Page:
What IS a producer?

What IS a producer?

Well, if you believe the internet it's everyone with a laptop who has at any point constructed a cheesy dance tune, or a hip-hop "beat". You can do this in about 5 minutes in Ableton, Garageband or what have you and sure enough, that IS one type of producer. I am not disrespecting the concept - the people who are actually good at this I'd more accurately call a writer/artist producer as they should get half the songwriting credit as they write the music, but at the other end these are also the people making beats for $10 all over your Instagram feed. If this is you, you are undervaluing yourself. The seriously talented artist/producer is maybe even the most valuable and dangerous in my eyes - look at someone like Timbaland, Jack Splash, the list goes on - the backroom boys responsible for half the hits made these days. I have also seen someone look through iTunes looking for tracks to rip off/inspire them, then make wack-ass versions, all very successfully.

But what about the rest of us? Now, traditionally I'd liken the role of a producer in music to that of a director in movies. You're responsible for the thing from start to finish and have to oversee every aspect to ensure the product, the music is suitable for commercial release as well as live up to the artists artistic vision.

Let's look at a few types of Producer. How about someone legendary a traditional producer like Quincy Jones? An artist, composer, and producer who's musical knowledge is invaluable to an artist as they make a record, who used a top class team of technical people to support the process. He's probably not going to ever touch a mixing desk, or open a laptop but sure as hell can write a score, and direct musicians, and knows what's good or bad. Another part of the job would be dealing with the interests and goals of the record company and balancing that with those of the artist, not always easy. You may have to handle budgets, schedules, know where to get the best string section or pizza on any given day.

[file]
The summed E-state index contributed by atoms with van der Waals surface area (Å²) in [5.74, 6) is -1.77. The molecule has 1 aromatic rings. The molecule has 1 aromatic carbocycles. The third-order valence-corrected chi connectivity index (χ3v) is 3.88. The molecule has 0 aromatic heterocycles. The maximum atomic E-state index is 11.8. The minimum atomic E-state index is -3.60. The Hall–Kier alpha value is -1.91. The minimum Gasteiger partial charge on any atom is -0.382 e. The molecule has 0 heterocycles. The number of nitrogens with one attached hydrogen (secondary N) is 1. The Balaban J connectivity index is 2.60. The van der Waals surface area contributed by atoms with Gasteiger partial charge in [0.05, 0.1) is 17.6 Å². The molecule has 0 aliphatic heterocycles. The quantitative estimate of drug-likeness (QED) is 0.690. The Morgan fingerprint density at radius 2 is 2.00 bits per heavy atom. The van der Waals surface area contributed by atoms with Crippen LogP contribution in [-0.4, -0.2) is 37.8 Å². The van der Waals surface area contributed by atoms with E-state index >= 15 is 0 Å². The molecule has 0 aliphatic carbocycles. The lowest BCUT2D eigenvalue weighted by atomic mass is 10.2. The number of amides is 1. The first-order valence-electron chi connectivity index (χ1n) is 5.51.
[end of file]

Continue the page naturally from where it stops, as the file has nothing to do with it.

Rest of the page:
What about a hit-making genius like Rick Rubin? What does he do? Well, Rick is notorious for not even showing up at the studio, or recording anything. He is mainly a song guy; a get the work done up front type, perhaps offering mysterious inspiration, working on and choosing songs, adding arrangement help and so on, who then hands off to a competent team who actually records the project. Maybe he comes in and edits the thing back taking on the role of "Reducer" as Kanye called him, and it obviously works for a lot of people, apart from Muse who didn't seem to get on with the concept when they said "he taught us how not to produce a record." Still. Can’t argue with his success - so he does something right!

Often you get the engineer-producer who records the whole thing like Michael Bienhorn, a talented engineer who also manages every aspect down to the mic cables and sure enough has an opinion on everything he records. You get a sliding scale of less and less participatory or talented versions of people in this genre, and I have worked with a few of each. Technical prowess is not everything, you need musicality and taste to pull this off. Can you re-write a lyric, know what is cutting edge in the genre you’re working on, re-arrange a song, play a mean guitar but never do and still know when to STFU or go to war?

Maybe you get a co-conspirator producer to push you, your Brian Eno type character throwing curveballs into the process, cheerleading maybe, being a camp counsellor, a third wheel or perhaps someone I call the voice of reason producer - the person who doesn't give a shit about your nose flute solo and knows it has to go and will be the unpopular guy that tells your rapper their flow is crap and they should re-write that verse.

Can you do it all? Sure - but the best I have ever seen know exactly when to hand off to others. You may be great at the long jump but how's your head for heights when it comes to the pole jump?

I remember my first session with a guy who had been a successful producer in the 80's recording vocals for a pop track line by line, word by word for hours until it was good enough for him. It was very quick so as not to break the flow, but he'd say what was wrong to the singer, and we'd go again. It was probably six hours for one song. Now, contrast that to those who offered no constructive advice at all, leaving the poor band to do things again and again, one asking me as our leader went for a pee "...is it us, or is this session lost in time?", waiting only for the wave of approval from the Mighty Oz. It was depressing. It's dudes like that that make me think, you know what I am at LEAST as good as you...it's time to step up.

The problem here when I made this call, I was nobody, and the Grammy winning guy is gonna get the job even if you are better. And a lot of artists just don’t WANT to be produced! We'll cover that another time.

Yes, the guy who writes this is Bald, English and mixes records at baldenglish.com

Adam Whittaker